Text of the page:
She argues that laws, regulations, taxes, paperwork and time to fulfill the requirements when opening or running a business is one of the reasons why foreign investors are discouraged, and local entrepreneurs do not survive after opening a business.

Mr Ahmed Ali, an industrial manager in Zanzibar, says that someone starting a business has to get approval from no less than five government agencies, and that the final cost of the required documents is high.

"Zanzibar relies on business for its economy; therefore it is important to make Zanzibar meet the global standards. We are still very far away from it," Ali says, adding that such high level of bureaucracy creates an environment for corruption.

Backbenchers in the Zanzibar House of Representatives have for a long time repeatedly complained to the government that investors are unhappy with the business environment because of bureaucracy.

Mr Makame Mshimba Mbarouk (CCM-Kitope), Mr Hamza Hassan Juma (CCM Kwamtipura), and Ms Mwanajuma Faki Mdachi (CUFWomen) are some of the backbenchers who want the government to improve the business environment so that investors do not cross to Tanzania Mainland where it is less bulky to start a business.

A foreign investor who asked not to named says bureaucracy in Zanzibar is real: "I could have got my businesses running shortly when I first applied. I had to wait longer, and also tax by two different bodies: Tanzania Revenue Authority (TRA) and Zanzibar Revenue Board (ZRB) remains a headache."

Mr Omar Hassan, an economist, says Zanzibar has been changing gradually in improving business environment, but "bureaucracy is certainly an obstacle in business development including in micro and small businesses.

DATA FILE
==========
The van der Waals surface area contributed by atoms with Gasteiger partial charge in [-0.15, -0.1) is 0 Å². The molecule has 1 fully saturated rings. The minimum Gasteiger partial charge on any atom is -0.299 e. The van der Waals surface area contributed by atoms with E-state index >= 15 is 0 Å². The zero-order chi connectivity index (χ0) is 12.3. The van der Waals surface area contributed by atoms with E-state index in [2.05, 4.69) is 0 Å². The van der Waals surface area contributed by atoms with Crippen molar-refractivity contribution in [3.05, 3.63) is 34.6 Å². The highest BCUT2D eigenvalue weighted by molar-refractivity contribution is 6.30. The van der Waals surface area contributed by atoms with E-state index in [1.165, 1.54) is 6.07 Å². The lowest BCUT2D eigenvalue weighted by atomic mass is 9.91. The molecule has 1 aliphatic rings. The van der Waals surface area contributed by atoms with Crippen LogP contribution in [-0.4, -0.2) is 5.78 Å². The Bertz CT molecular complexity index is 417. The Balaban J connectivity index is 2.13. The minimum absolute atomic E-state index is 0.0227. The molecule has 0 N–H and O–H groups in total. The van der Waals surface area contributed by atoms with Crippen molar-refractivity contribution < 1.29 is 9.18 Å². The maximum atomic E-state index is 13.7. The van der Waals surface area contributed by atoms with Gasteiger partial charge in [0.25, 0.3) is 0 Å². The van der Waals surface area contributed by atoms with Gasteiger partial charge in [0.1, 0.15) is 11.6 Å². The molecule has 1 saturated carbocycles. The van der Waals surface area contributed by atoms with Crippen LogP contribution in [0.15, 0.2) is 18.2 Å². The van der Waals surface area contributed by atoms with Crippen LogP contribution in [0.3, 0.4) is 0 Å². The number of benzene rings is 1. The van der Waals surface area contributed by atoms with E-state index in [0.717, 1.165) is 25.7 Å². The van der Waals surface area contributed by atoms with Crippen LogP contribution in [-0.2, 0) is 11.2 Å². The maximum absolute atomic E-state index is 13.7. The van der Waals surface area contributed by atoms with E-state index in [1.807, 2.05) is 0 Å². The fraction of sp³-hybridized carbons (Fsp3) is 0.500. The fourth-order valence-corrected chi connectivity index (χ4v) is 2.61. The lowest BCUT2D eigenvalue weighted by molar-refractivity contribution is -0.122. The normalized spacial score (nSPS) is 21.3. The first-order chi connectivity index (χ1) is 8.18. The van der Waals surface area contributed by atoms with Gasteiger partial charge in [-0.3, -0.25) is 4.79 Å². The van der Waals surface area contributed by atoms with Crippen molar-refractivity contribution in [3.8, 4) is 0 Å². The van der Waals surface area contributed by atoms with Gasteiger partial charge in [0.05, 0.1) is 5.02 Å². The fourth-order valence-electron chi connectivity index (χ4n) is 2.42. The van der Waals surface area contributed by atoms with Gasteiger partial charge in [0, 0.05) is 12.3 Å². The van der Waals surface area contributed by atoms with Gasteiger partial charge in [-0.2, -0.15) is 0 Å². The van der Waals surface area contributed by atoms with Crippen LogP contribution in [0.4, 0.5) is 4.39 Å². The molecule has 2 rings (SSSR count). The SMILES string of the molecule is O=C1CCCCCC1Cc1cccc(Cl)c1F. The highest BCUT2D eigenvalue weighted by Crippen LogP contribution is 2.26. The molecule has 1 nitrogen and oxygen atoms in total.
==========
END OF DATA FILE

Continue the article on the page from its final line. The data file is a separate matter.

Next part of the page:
The attempt to establish one-stop-centre, a place where all the process would be done, has not solved the problem of bureaucracy. Bureaucracy can discourage creativity and innovation. Some of the effects of bureaucracy can be seen when attracting foreign investors, and when the young people start a business.

In Zanzibar there are many possibilities for developing business in areas such as agriculture and tourism should bureaucracy be controlled.

But these opportunities are of ten lost due to excessive bureaucracy that drives the investors away from these domains. Other negative effects created by the bureaucracy on business environment can also be found in tax payment.

The large number of taxes in conjunction with the time spent paying them; Time spent with obtaining information and documents required to open a business or to obtain some authorizations.

Other effects of bureaucracy are lack of transparency in the provision of public information by the public institutions; presence of the corruption in different forms in institutions; and behaviour of bureaucracy (employees of public institutions) that often hinder the activities of the entrepreneurs.

Lack of motivation, lack of education and training, conservatism (reluctance on everything new in the field), and selfinterest, which in many cases does not coincide with duties, are other problems of bureaucracy.